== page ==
Our Children: Fearfully & Wonderfully Made!


In Proverbs 24:3-4, the Lord tells us that raising a family requires wisdom, understanding, and knowledge. Such wisdom, understanding, and knowledge are not of the world neither are they inherited from our forefathers. Rather, they come from God and are revealed to us by His Holy Spirit.

Family is God’s creation and He alone has the knowledge needed to maintain it excellently. Through our relationship with Him in Christ, we have access to this knowledge and are invited to receive and use it that our families may be blessed.

In this article, I write about the God-given uniqueness and beauty of our children, trusting that as you read and prayerfully consider the points discussed, the Holy Spirit will inspire, encourage, and guide you into some of God’s blessings for your family.

Wonderfully Made

The Word of God tells us that every person whom God creates is wonderfully made (Psalm 139:14). In other words, before people are born they are assigned unique and beautiful personalities by God. These personalities are designed to perfectly match the purposes He intends them to fulfill here on earth (through an empowering relationship with His Son Jesus Christ). But the question may be asked, “If God made everyone beautifully, why are there so many unpleasant and mean people on earth?” I believe this is because God’s treasures come in earthen vessels; when people arrive on earth, they are like newly discovered treasures covered in dirt and grime. The treasures have to be refined through God’s wisdom and grace for their true beauty to emerge.

I Don’t Think So…

Many parents never get to appreciate their children’s God-given beauty. Sometimes, this is because they have their own ideas about what their children should be and continually try to make them fit that mould instead of God’s. For example, a child given an easy-going, creative personality for the purpose of fulfilling a ministry in music may meet the disapproval of parents who would prefer him to have the type of personality suited to becoming a medical doctor. These parents may become troubled and disappointed because their child does not become what they have worked so hard to make him or her become. The child on the other hand may feel frustrated and become insecure because he does not measure up to his parents’ standards.

About Personalities

Every individual has a God-given personality or temperament. This personality could be a reflection of one or both parents, the grandparents, or other relatives. Each personality type has its own strengths and weaknesses. Upbringing and life experiences have a profound effect on how personalities turn out. Christians who continually submit to the Holy Spirit find that over time, He refines the strengths and transforms the weaknesses of their unique personalities.

It has been found that personalities show up in children as early as two to three years of age1. This means that early in life, parents have the opportunity to encourage a child’s unique strengths and teach him or her how to manage personality weaknesses. For example, some children are born leaders. They like to take charge of tasks and people. They are also focused and have the ability to follow-through effectively. However, they may be unduly demanding, have a tendency to be inconsiderate of the needs of others as they try to achieve their own goals and have problems with bending the rules to achieve their goals. With such children, parents need to encourage their determination, leadership and follow-through abilities. However, they should teach integrity, sensitivity, consideration for others and submission of their goals and aspirations to God.

Other children may be intelligent, thorough, and committed to the people or activities they engage in. They may enjoy striving for excellence and perfection in the things they do. However, they may be prone to a negative self-image and this may make them overly sensitive to correction and criticism. They may also be pessimistic, moody, overly critical, and tend to give up easily when things don’t work out. With such children, parents need to encourage their intellectual abilities, diligence, and sense of commitment. They need to teach them to think and speak positively about themselves and others. They also need to encourage them to endure hardship and stay with things to the end. A good understanding and appreciation of God’s unconditional love is necessary to help children with this personality type overcome their negative self-image. This understanding helps them see that their mistakes and failures do not affect God’s love for them. He knows all the mistakes they will ever make but loves and values them, and wants to help them overcome their shortcomings.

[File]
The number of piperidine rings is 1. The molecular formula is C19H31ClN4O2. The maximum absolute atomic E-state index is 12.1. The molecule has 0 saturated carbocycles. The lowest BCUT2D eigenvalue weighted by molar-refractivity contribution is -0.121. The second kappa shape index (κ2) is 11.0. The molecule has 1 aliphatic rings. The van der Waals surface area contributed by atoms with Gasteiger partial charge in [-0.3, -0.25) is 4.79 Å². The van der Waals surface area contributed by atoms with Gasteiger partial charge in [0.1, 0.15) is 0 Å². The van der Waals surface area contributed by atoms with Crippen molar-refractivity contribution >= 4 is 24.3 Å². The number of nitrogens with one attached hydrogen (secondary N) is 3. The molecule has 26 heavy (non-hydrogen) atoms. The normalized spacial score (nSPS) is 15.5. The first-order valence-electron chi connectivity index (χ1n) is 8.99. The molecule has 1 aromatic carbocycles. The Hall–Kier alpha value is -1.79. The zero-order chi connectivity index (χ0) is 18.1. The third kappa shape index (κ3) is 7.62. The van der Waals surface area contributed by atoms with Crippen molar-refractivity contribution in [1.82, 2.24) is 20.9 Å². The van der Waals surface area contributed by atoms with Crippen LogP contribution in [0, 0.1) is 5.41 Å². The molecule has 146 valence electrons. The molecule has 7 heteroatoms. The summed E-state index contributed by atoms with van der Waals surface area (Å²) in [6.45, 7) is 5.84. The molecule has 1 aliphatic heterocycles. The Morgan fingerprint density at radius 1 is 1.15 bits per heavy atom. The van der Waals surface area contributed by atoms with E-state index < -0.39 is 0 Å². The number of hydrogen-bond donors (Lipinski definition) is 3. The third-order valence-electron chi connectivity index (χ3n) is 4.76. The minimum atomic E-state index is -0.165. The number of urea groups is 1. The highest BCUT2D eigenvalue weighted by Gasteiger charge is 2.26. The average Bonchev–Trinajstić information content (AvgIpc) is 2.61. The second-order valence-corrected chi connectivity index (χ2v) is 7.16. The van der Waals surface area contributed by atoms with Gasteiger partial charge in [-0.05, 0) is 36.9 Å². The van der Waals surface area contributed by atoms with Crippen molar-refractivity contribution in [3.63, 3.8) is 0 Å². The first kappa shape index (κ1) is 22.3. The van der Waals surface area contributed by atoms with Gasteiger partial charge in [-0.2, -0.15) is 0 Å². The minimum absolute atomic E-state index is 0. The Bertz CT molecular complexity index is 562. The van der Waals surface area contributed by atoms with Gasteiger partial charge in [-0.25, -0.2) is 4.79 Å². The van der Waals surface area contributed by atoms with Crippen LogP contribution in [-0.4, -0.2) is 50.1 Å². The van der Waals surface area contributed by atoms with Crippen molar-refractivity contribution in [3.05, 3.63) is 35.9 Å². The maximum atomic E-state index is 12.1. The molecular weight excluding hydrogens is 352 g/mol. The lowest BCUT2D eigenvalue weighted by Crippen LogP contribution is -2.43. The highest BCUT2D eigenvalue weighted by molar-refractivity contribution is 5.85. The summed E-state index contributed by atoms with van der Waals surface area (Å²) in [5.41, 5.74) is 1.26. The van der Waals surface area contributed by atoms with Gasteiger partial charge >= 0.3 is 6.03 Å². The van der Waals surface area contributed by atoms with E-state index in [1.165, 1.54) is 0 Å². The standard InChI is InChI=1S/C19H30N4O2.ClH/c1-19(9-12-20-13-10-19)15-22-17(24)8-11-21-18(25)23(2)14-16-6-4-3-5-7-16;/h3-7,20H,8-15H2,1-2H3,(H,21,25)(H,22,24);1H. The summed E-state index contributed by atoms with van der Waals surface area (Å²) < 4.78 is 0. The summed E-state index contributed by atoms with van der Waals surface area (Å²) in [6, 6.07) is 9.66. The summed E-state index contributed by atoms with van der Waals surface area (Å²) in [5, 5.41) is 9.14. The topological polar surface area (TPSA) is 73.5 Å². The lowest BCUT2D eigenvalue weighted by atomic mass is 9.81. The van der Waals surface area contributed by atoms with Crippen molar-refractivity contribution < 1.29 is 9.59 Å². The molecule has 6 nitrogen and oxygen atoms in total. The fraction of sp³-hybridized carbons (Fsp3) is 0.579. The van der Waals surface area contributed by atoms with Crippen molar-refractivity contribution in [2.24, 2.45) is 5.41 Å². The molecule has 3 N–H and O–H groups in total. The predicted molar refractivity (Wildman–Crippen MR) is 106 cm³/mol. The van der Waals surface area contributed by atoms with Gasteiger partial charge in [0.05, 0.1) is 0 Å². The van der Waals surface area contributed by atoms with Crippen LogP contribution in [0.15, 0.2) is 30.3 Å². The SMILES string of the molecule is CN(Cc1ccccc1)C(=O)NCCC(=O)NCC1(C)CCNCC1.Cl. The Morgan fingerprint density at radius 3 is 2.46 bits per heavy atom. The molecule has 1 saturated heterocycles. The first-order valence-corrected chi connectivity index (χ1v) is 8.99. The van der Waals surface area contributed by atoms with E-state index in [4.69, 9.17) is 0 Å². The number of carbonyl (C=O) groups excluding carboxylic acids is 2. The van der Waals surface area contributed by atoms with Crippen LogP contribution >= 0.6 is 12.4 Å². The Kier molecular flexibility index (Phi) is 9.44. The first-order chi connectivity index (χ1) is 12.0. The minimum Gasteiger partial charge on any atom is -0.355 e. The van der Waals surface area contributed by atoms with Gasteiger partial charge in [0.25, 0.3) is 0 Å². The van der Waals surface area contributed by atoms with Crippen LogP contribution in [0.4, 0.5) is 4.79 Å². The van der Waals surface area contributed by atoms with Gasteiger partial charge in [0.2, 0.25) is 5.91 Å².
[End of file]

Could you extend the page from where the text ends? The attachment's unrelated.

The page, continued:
Some children may be boisterous, cheerful, entertaining, and social. However, they may be somewhat disorganized and lack the discipline to concentrate on important matters. Being people lovers, they may also be easily influenced and swayed by peer pressure. With such children, parents should encourage their liveliness, cheerfulness, and love for people. However, through prayer and instruction they should teach them to focus on important issues. They should also teach some degree of organization but not expect perfection! It is particularly important for children with this personality type to be rooted and grounded in God so that they source their direction from Him and not from negative external influences.

Some children are very peaceful and would do almost anything to avoid conflict. Children with this personality type are quite laid back and may regularly slip into passivity. With them, parents need to encourage the peaceful attitude towards people and life’s challenges. However, they need to teach them to work through, not run away from necessary conflict. They also need to prayerfully break them out of the mold of passivity, laziness, and procrastination.

These simple descriptions1 of basic personality types are not exclusive; in other words, children could show different combinations of them. They are also not exhaustive so further reading is recommended. Their purpose in this article is to illustrate the diverse personalities that exist among children and to show some of the ways in which children’s personalities can be positively influenced by their parents.

Our Role as Parents

“Train up a child in the way he should go [and in keeping with his individual gift or bent] and when he is old he will not depart from it” (Proverbs 22:6 Amplified Bible).

This scripture aptly spells out our role as parents—we are God-appointed teachers for our children. The Lord expects us to (i) teach them His ways through instruction and example (ii) train them in a way that brings out (not changes or destroys) the personality He has put in them.